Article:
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“It’s a swamp right now”: Buckingham landowners battle flooding, blame new construction

Neighbors seek solutions after they claim construction blocked a drainage ditch, leading to flooded yards and garages
Posted at 6:33 PM, Jul 10, 2024

BUCKINGHAM, Fla. — Landowners are battling flooding, and they believe new construction caused it.

Fox 4’s Austin Schargorodski went there after a man called him because water got in his yard and garage. Now, he and his neighbors are working to find a solution.

Golf cart tires sloshed though inches of standing water in Tim O’Hara’s yard, despite not seeing rain for days.

Aerial view of a golf cart sloshing though inches of standing water in Tim O'Hara's yard.
Aerial view of a golf cart sloshing though inches of standing water in Tim O'Hara's yard.

O’Hara is from Connecticut - he’s lived here part-time for four years and said he’s loved every second…up until now.

“My property - it’s a swamp right now. You can’t go outside because it’s full of mosquitoes and it stinks,” said O’Hara.

Tim O'Hara, Buckingham resident.
Tim O'Hara, Buckingham resident.

O’Hara isn’t the only one dealing with this.

Michelle Sullivan lives next door in Buckingham and said the flooding is affecting her horses.

“My poor horses are standing in water, which is not healthy for their feet. They start to get foot rot and it’s painful for them,” said Sullivan.

One of Michelle Sullivan's horses, hoof-deep in standing water in her yard.
One of Michelle Sullivan's horses, hoof-deep in standing water in her yard.

They say the water used to run out through a ditch until the construction blocked it off. Sullivan believes they have property rights to prevent this, so they complained to Lee County.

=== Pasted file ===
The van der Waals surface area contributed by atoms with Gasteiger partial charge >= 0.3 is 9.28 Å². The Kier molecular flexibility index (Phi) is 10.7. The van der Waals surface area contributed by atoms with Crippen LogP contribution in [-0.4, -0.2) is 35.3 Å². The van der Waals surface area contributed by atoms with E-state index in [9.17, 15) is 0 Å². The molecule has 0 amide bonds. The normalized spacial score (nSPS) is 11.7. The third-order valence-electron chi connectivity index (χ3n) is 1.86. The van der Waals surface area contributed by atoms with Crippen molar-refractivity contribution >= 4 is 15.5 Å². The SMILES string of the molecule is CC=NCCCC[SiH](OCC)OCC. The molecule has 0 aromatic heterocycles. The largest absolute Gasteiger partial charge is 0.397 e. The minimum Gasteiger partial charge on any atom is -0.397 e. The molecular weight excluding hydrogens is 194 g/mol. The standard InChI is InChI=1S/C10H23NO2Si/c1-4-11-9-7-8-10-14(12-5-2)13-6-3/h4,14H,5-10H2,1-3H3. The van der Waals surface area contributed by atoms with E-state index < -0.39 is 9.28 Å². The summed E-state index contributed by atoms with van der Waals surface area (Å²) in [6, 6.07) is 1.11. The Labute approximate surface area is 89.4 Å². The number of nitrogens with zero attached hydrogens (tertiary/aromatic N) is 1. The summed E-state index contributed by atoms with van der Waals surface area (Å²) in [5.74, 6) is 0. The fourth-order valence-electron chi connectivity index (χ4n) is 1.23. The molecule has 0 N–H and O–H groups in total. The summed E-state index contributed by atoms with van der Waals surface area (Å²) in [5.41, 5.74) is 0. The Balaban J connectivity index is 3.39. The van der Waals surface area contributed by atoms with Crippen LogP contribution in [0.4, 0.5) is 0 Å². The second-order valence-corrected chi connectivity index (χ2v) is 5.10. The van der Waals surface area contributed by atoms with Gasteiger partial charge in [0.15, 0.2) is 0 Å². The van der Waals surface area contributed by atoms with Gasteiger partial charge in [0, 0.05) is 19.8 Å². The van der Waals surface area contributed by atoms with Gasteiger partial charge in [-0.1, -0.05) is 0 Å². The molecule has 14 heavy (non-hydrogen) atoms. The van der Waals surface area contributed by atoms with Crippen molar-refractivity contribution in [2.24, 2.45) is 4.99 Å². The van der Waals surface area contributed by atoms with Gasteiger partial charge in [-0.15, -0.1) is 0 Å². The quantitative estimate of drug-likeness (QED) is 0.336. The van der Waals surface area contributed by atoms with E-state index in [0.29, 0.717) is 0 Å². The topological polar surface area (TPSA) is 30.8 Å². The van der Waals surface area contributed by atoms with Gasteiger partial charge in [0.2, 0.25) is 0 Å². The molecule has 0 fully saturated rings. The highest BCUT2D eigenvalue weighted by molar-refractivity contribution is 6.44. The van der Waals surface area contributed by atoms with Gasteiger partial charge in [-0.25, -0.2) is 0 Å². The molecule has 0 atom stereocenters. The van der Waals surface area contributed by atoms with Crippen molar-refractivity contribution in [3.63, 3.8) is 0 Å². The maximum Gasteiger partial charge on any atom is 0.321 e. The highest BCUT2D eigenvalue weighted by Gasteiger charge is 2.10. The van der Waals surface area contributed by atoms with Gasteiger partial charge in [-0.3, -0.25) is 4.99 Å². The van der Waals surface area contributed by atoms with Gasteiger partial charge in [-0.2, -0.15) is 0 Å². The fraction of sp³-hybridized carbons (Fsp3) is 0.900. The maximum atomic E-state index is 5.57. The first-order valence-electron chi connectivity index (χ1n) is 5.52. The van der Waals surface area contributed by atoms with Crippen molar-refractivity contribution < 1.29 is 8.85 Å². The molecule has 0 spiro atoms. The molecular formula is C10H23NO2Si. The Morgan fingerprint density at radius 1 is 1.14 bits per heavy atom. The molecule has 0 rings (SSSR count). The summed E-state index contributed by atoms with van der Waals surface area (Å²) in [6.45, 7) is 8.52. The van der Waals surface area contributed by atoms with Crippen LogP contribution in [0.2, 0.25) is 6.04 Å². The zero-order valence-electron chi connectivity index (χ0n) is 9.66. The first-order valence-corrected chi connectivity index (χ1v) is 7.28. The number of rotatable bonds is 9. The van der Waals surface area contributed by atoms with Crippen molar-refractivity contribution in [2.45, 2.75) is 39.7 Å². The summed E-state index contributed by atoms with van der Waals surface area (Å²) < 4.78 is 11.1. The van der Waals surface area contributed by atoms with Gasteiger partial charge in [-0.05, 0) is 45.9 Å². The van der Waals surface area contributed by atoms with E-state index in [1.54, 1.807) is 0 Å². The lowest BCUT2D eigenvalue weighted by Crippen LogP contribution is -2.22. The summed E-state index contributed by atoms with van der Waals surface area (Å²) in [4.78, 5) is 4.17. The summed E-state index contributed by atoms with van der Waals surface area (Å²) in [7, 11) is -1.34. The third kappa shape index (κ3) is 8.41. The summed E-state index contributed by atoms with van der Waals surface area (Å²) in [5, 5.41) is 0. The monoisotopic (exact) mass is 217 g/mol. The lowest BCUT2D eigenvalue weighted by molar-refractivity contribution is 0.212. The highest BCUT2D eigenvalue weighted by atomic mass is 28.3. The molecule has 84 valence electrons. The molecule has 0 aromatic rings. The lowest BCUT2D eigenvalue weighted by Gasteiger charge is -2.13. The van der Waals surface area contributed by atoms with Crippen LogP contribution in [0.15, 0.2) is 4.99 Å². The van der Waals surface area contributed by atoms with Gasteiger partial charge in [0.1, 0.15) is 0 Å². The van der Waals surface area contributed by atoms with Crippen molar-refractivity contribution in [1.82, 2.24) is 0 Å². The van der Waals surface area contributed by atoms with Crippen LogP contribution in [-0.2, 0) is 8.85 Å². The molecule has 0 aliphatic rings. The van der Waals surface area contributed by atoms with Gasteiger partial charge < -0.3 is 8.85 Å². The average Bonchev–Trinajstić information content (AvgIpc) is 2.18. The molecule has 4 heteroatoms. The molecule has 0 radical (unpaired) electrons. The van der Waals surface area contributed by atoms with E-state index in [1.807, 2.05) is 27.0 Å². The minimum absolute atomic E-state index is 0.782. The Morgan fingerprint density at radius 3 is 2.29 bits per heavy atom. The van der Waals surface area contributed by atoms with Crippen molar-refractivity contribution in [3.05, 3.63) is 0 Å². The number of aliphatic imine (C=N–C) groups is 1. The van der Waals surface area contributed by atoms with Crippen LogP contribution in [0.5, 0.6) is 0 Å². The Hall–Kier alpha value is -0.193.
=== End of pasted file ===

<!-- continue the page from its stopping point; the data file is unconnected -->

O’Hara said Lee County sent an inspector, who determined the contractor did nothing wrong and that the former property owner had illegally dug the drainage ditch.

Aerial view of the drainage ditch blocked by the new construction.
Aerial view of the drainage ditch blocked by the new construction.

“His feeling on this was to build a bigger berm so the water wouldn’t come on my property. That’s not a way to fix things, that only creates a problem for someone else,” said O’Hara.

The neighbors want the water to flow as it used to, so they turned to the South Florida Water Management District for help. An agent confirmed that the developer meets all de-watering requirements.

Aerial view of the new construction behind Tim O'Hara and Michelle Sullivan's houses.
Aerial view of the new construction behind Tim O'Hara and Michelle Sullivan's houses.

A Lee County spokesperson said this situation is a civil matter between property owners. So, the engineer of the development will work with the property owners to find a solution.

“Not looking to cause problems, just looking for some help,” said Sullivan.

Michelle Sullivan, Buckingham resident.
Michelle Sullivan, Buckingham resident.

“I’d just like to get this figured out, get my lot dried out, and move on with life,” said O’Hara.